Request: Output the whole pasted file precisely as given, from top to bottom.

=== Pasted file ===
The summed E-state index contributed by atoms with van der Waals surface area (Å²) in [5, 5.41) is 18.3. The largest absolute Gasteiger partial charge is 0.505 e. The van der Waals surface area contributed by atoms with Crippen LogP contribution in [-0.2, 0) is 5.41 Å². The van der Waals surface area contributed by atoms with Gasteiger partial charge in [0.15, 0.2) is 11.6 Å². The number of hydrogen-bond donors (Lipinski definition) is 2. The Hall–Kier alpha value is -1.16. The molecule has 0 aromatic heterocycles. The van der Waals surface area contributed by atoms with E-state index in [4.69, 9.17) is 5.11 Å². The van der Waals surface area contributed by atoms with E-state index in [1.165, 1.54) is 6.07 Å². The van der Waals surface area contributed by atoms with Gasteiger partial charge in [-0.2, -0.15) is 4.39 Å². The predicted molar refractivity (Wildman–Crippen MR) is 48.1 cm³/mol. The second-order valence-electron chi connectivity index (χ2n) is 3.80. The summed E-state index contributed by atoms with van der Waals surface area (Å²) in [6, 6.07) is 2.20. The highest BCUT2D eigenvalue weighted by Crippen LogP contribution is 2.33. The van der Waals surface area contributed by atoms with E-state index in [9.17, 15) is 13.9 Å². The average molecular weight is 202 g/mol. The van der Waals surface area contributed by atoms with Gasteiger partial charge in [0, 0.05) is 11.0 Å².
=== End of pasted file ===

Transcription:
The summed E-state index contributed by atoms with van der Waals surface area (Å²) in [5, 5.41) is 18.3. The largest absolute Gasteiger partial charge is 0.505 e. The van der Waals surface area contributed by atoms with Crippen LogP contribution in [-0.2, 0) is 5.41 Å². The van der Waals surface area contributed by atoms with Gasteiger partial charge in [0.15, 0.2) is 11.6 Å². The number of hydrogen-bond donors (Lipinski definition) is 2. The Hall–Kier alpha value is -1.16. The molecule has 0 aromatic heterocycles. The van der Waals surface area contributed by atoms with E-state index in [4.69, 9.17) is 5.11 Å². The van der Waals surface area contributed by atoms with E-state index in [1.165, 1.54) is 6.07 Å². The van der Waals surface area contributed by atoms with Gasteiger partial charge in [-0.2, -0.15) is 4.39 Å². The predicted molar refractivity (Wildman–Crippen MR) is 48.1 cm³/mol. The second-order valence-electron chi connectivity index (χ2n) is 3.80. The summed E-state index contributed by atoms with van der Waals surface area (Å²) in [6, 6.07) is 2.20. The highest BCUT2D eigenvalue weighted by Crippen LogP contribution is 2.33. The van der Waals surface area contributed by atoms with E-state index in [9.17, 15) is 13.9 Å². The average molecular weight is 202 g/mol. The van der Waals surface area contributed by atoms with Gasteiger partial charge in [0, 0.05) is 11.0 Å².